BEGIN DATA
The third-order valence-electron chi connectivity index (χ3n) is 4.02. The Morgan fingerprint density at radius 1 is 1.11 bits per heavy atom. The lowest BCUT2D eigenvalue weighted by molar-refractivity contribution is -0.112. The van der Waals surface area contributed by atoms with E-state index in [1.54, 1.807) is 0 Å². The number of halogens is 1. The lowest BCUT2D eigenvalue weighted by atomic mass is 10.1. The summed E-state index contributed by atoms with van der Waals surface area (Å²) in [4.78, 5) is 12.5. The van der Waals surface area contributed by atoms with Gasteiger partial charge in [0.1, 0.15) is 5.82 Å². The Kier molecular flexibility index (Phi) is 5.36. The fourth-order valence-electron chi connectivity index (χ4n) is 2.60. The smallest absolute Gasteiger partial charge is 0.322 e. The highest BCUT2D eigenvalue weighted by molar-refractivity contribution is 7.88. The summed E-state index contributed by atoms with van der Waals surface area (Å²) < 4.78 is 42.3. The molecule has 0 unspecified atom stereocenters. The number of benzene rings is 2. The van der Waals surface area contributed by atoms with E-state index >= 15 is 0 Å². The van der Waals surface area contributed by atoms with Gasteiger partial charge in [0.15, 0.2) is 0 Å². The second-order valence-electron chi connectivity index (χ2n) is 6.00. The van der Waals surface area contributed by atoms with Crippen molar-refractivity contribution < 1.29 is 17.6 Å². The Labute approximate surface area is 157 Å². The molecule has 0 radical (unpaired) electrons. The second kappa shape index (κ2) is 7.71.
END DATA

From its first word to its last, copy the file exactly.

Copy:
The third-order valence-electron chi connectivity index (χ3n) is 4.02. The Morgan fingerprint density at radius 1 is 1.11 bits per heavy atom. The lowest BCUT2D eigenvalue weighted by molar-refractivity contribution is -0.112. The van der Waals surface area contributed by atoms with E-state index in [1.54, 1.807) is 0 Å². The number of halogens is 1. The lowest BCUT2D eigenvalue weighted by atomic mass is 10.1. The summed E-state index contributed by atoms with van der Waals surface area (Å²) in [4.78, 5) is 12.5. The van der Waals surface area contributed by atoms with Gasteiger partial charge in [0.1, 0.15) is 5.82 Å². The Kier molecular flexibility index (Phi) is 5.36. The fourth-order valence-electron chi connectivity index (χ4n) is 2.60. The smallest absolute Gasteiger partial charge is 0.322 e. The highest BCUT2D eigenvalue weighted by molar-refractivity contribution is 7.88. The summed E-state index contributed by atoms with van der Waals surface area (Å²) < 4.78 is 42.3. The molecule has 0 unspecified atom stereocenters. The number of benzene rings is 2. The van der Waals surface area contributed by atoms with E-state index >= 15 is 0 Å². The van der Waals surface area contributed by atoms with Gasteiger partial charge in [0.15, 0.2) is 0 Å². The second-order valence-electron chi connectivity index (χ2n) is 6.00. The van der Waals surface area contributed by atoms with Crippen molar-refractivity contribution < 1.29 is 17.6 Å². The Labute approximate surface area is 157 Å². The molecule has 0 radical (unpaired) electrons. The second kappa shape index (κ2) is 7.71.